The measurements of movements of lunar dust made by the four  Apollo Dust Detector Experiments (DDEs) deployed by Apollo 11, 12, 14 and 15, and the Thermal Degradation Samples (TDS) experiment of Apollo 14 provide rich introductions to the dusty plasmas that inhabit the uppermost 2cm of the nominally inert Moon whose radius is massively greater of about 1740km.

The dynamic activity of the dust when humans or hardware moves on the surface, and through naturally-occurring activity such as caused by sunrise, contrast greatly with the inertness otherwise.

But there are many other features that make the uppermost 2cm of the Moon a most remarkably unique laboratory, deserving not only specialised research by many lunar scientists already making many important discoveries. We suggest these 2cm on the Moon also offer uniqueness in specialist science and engineering that deservedly could entice physicists, chemists and  engineers of many specialties to broaden their existing expertise drawn from Earthly phenomena and theoretical explorations.

Brian O'Brien, left, then a Rice professor, and his student David Reasoner work on a moon-bound experiment in the 1960s. Photo courtesy of the Fondren Library

Brian O'Brien, left, then a Rice professor, and his student David Reasoner work on a moon-bound experiment in the 1960s. Photo courtesy of the Fondren Library

Here we only dot point a few of these phenomena of the outermost 2cm of dusty plasmas:

·         hard vacuum

·         immersed in the solar wind

·         duts particles with rich variety of shapes and characteristics

·         dust particles of sizes  of nanoparticles

·         chemically active nuclei recently inhabitants of the outermost regions of the Sun

·         extreme variations in lunar surface temperatures between day annd night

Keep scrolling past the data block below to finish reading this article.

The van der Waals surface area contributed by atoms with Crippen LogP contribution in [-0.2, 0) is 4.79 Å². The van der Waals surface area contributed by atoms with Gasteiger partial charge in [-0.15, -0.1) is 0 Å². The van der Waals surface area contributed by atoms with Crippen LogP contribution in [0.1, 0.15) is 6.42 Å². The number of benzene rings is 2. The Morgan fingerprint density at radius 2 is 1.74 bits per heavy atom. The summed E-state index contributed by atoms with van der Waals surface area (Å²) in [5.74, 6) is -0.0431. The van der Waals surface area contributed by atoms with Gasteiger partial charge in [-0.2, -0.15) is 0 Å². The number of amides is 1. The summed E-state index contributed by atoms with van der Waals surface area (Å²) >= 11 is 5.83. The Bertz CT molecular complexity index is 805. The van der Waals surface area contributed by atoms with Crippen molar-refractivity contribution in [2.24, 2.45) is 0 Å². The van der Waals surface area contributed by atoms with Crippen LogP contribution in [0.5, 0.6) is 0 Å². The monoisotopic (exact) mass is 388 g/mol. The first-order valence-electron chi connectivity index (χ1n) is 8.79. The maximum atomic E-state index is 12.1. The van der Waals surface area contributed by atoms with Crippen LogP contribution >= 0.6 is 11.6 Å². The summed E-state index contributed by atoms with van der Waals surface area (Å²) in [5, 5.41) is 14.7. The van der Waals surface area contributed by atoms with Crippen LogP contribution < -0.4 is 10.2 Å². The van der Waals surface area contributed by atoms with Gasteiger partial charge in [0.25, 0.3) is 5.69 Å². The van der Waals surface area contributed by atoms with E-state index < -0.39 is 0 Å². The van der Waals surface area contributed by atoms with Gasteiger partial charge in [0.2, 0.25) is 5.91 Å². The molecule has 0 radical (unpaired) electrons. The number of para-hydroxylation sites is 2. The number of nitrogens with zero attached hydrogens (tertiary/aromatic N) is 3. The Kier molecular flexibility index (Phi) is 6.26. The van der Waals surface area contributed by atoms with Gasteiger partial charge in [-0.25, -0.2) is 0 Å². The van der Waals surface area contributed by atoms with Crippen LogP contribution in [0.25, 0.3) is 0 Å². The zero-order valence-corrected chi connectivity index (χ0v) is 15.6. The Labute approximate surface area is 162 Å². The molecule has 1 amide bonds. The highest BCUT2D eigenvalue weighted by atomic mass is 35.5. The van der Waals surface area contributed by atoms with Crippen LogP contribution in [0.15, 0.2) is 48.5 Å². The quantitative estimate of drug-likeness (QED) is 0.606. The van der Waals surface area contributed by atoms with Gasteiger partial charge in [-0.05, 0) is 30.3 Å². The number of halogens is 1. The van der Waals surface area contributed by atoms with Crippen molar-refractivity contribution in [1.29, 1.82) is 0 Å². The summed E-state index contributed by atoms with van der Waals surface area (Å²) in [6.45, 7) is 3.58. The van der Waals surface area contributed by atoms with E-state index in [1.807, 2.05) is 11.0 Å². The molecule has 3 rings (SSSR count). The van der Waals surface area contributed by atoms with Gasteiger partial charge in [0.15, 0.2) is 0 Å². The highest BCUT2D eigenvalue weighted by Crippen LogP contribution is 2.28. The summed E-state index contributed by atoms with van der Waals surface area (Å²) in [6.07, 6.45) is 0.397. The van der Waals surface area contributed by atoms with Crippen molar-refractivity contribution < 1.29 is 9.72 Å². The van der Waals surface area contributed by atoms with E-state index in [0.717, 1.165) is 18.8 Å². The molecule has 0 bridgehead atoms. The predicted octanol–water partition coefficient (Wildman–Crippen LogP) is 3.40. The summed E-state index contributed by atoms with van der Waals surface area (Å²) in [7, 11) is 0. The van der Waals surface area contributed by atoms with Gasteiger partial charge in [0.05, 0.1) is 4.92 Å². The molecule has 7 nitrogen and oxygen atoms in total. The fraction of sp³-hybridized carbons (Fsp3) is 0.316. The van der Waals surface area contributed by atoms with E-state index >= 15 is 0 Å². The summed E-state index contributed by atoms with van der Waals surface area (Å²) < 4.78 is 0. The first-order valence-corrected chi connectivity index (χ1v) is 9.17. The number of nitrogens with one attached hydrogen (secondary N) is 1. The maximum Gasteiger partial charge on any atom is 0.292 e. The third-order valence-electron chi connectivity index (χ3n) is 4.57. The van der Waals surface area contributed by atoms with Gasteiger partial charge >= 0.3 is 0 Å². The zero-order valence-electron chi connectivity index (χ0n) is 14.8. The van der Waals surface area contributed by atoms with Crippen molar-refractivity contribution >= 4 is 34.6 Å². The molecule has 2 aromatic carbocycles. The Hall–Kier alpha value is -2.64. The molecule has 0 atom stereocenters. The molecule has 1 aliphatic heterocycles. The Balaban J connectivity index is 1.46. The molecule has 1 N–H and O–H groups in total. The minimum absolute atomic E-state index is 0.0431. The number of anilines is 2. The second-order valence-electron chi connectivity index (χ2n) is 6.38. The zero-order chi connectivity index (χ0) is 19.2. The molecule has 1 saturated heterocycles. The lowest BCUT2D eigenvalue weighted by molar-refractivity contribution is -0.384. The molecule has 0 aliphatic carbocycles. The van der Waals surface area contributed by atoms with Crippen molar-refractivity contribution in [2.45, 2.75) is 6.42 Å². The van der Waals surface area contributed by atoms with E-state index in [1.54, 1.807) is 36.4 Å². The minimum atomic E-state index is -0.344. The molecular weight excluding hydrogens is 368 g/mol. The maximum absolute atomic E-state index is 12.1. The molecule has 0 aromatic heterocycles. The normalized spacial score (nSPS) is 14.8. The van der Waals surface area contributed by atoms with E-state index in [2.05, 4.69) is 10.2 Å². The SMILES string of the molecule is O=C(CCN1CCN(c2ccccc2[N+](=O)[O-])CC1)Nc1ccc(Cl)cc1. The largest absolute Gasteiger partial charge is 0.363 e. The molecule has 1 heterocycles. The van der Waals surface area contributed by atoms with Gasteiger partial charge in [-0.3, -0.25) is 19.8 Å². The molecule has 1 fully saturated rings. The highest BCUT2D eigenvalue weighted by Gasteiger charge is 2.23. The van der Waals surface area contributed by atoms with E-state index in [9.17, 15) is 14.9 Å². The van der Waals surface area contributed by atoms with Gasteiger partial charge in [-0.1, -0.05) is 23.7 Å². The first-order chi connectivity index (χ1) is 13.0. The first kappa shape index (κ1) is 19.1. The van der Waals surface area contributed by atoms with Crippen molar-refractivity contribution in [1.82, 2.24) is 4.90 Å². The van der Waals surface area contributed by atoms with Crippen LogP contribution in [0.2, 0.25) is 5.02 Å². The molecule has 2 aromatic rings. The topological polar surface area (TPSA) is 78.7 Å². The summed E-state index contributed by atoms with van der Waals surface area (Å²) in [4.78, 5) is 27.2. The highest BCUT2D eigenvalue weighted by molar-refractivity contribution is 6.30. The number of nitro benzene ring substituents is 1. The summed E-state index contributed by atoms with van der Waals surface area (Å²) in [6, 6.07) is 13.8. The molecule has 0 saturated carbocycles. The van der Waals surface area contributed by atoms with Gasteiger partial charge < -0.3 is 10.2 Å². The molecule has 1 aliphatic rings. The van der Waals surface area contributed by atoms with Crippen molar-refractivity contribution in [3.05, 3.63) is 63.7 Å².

·         impacted by effects of eclipses

·         impacted by raw particle radiation from phenomena as broad-ranging sources and intensity as magnetopspheric radiation similar to that which causes aurroras in two halos around the magnetic  poles of the Earth' intense solar particle radiation from intense solar activity, cosmic radiation, and a host of electromagnetic radiation from varied sources of the  universe

·         cosmic dust bombardment fom a wide range of rocks of varied size, composition, direction and momentum.

In time we will gradually develop references to specialist experts in phenomena such as nanoparticles and nuclear chemistries.

In short, the material information in this modest website, largely about movements of dust on the Moon, are operationally vitally important for physical exploration of the Moon by humans and robots.

But they also open up, in curious ways, the invitation expressed 53 years ago on the football field of Rice University by President John F. Kennedy:

 We set sail on this new sea because there is new knowledge to be gained, and new rights to be won, and they must be won and used for the progress of all people. For space science, like nuclear science and all technology, has no conscience of its own. Whether it will become a force for good or ill depends on man, and only if the United States occupies a position of pre-eminence can we help decide whether this new ocean will be a sea of peace or a new terrifying theater of war....

 But why, some say, the moon? Why choose this as our goal? And they may well ask why climb the highest mountain? Why, 35 years ago, fly the Atlantic? Why does Rice play Texas?

We choose to go to the moon. We choose to go to the moon in this decade and do the other things, not because they are easy, but because they are hard, because that goal will serve to organize and measure the best of our energies and skills, because that challenge is one that we are willing to accept, one we are unwilling to postpone, and one which we intend to win, and the others, too.